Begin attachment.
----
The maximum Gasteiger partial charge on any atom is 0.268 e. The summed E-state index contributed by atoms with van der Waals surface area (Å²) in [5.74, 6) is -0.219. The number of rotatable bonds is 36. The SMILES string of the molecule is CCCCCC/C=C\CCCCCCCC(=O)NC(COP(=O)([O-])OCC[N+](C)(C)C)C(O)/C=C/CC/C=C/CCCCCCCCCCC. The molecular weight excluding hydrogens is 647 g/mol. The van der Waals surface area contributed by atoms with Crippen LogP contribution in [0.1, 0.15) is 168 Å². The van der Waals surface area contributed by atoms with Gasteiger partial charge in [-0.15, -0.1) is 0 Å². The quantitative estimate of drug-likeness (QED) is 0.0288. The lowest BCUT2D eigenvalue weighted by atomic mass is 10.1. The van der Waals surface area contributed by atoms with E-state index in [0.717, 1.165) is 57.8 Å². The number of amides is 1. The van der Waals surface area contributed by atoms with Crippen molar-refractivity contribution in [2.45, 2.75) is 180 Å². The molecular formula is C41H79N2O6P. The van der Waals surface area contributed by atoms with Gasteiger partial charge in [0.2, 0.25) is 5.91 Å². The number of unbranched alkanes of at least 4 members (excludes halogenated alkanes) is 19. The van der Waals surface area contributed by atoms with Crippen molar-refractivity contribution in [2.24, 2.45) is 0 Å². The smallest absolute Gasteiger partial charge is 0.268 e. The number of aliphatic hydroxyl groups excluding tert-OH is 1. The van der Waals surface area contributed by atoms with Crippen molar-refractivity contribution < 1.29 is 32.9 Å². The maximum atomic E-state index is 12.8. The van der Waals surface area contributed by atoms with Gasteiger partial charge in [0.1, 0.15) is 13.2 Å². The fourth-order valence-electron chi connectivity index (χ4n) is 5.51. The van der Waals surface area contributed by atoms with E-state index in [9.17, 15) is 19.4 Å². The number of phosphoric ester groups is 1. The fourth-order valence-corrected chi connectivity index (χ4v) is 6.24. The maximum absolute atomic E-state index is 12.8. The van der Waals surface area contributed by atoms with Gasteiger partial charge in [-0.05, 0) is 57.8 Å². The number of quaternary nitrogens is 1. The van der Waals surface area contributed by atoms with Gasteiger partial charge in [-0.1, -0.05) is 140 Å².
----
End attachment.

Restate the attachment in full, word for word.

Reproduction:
The maximum Gasteiger partial charge on any atom is 0.268 e. The summed E-state index contributed by atoms with van der Waals surface area (Å²) in [5.74, 6) is -0.219. The number of rotatable bonds is 36. The SMILES string of the molecule is CCCCCC/C=C\CCCCCCCC(=O)NC(COP(=O)([O-])OCC[N+](C)(C)C)C(O)/C=C/CC/C=C/CCCCCCCCCCC. The molecular weight excluding hydrogens is 647 g/mol. The van der Waals surface area contributed by atoms with Crippen LogP contribution in [0.1, 0.15) is 168 Å². The van der Waals surface area contributed by atoms with Gasteiger partial charge in [-0.15, -0.1) is 0 Å². The quantitative estimate of drug-likeness (QED) is 0.0288. The lowest BCUT2D eigenvalue weighted by atomic mass is 10.1. The van der Waals surface area contributed by atoms with E-state index in [0.717, 1.165) is 57.8 Å². The number of amides is 1. The van der Waals surface area contributed by atoms with Crippen molar-refractivity contribution in [2.45, 2.75) is 180 Å². The molecular formula is C41H79N2O6P. The van der Waals surface area contributed by atoms with Gasteiger partial charge in [0.2, 0.25) is 5.91 Å². The number of unbranched alkanes of at least 4 members (excludes halogenated alkanes) is 19. The van der Waals surface area contributed by atoms with Crippen molar-refractivity contribution in [2.24, 2.45) is 0 Å². The smallest absolute Gasteiger partial charge is 0.268 e. The number of aliphatic hydroxyl groups excluding tert-OH is 1. The van der Waals surface area contributed by atoms with Crippen molar-refractivity contribution < 1.29 is 32.9 Å². The maximum atomic E-state index is 12.8. The van der Waals surface area contributed by atoms with Gasteiger partial charge in [0.1, 0.15) is 13.2 Å². The fourth-order valence-electron chi connectivity index (χ4n) is 5.51. The van der Waals surface area contributed by atoms with E-state index in [9.17, 15) is 19.4 Å². The number of phosphoric ester groups is 1. The fourth-order valence-corrected chi connectivity index (χ4v) is 6.24. The maximum absolute atomic E-state index is 12.8. The van der Waals surface area contributed by atoms with Gasteiger partial charge in [-0.05, 0) is 57.8 Å². The number of quaternary nitrogens is 1. The van der Waals surface area contributed by atoms with Gasteiger partial charge in [-0.1, -0.05) is 140 Å².